Accessing Flu Antivirals In Northern Ireland

Ruzanna Harutyunyan's picture

People in Northern Ireland who have swine flu will only be given antivirals following an assessment by their GP.

The Department of Health, Social Services and Public Safety is aware that some people in Northern Ireland have been using the National Pandemic Flu Service to try and access antivirals. Currently this service is only available to people living in England or registered with a GP in England.

Acting Chief Medical Officer, Dr Elizabeth Mitchell said: “We are aware that some members of the public in Northern Ireland are inappropriately using the National Pandemic Flu Service to gain authorisation codes for antivirals.


“Any person from Northern Ireland who goes to their pharmacy with an authorisation number will not be given antivirals. Instead they will be advised that if they have swine flu symptoms they should contact their GP or out-of-hours centre for advice.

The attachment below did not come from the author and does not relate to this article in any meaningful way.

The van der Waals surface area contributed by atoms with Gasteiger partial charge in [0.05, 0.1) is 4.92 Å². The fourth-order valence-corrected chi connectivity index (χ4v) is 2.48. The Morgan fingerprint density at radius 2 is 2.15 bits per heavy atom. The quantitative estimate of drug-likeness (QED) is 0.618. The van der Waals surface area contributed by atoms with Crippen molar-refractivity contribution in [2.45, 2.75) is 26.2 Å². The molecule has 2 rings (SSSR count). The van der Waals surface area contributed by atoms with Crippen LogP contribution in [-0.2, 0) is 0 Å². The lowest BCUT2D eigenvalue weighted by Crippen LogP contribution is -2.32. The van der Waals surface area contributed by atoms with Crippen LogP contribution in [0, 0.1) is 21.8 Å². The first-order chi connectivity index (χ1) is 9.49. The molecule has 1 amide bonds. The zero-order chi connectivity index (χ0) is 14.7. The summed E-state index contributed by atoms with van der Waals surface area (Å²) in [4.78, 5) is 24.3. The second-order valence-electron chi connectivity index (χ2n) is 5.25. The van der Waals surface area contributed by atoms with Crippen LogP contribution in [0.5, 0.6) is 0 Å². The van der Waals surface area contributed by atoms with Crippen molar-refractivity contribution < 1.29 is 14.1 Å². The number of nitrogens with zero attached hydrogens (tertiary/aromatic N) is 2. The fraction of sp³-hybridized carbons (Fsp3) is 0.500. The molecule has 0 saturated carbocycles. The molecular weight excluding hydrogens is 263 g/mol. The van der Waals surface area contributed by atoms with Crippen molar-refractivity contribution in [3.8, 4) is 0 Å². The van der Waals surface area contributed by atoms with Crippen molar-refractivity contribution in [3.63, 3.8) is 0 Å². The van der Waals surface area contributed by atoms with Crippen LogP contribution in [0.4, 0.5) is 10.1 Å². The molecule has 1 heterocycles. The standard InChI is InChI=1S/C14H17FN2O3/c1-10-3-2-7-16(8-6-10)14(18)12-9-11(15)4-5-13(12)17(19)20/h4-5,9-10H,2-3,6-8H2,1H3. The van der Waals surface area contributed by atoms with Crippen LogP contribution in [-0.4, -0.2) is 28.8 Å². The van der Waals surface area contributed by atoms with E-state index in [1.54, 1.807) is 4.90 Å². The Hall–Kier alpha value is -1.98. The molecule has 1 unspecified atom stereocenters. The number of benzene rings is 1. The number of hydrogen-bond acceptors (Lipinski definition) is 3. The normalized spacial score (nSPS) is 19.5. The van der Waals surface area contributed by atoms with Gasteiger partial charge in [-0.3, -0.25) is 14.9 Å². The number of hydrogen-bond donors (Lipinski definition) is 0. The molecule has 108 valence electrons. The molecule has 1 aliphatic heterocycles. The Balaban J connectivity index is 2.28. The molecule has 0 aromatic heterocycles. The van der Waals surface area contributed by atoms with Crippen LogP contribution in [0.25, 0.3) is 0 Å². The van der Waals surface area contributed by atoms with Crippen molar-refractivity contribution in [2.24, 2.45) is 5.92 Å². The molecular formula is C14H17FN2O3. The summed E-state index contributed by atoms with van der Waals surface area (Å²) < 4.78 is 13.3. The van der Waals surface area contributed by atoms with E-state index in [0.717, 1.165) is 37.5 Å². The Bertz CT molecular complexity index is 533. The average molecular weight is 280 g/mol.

“The current numbers of GP consultations in Northern Ireland for flu are still relatively low. The present arrangements remain the best and most appropriate way to get treatment to anyone who needs it. Northern Ireland will be able to use the National Pandemic Flu Service if the need arises at a later date. This situation is being kept under constant review.

“To avoid spreading the virus, people who think they have swine flu should stay at home and take simple measures to alleviate their symptoms such as rest, drinking plenty of fluids and taking paracetamol as required. If anyone is still concerned, and in particular, if they are in a higher risk group they should contact their GP.

“Anyone who is prescribed antivirals by their GP should arrange for a ‘flu friend’ to collect the medication on their behalf. People with suspected swine flu should not attend their GP surgery, out-of-hours centre, pharmacy or go to A&E.


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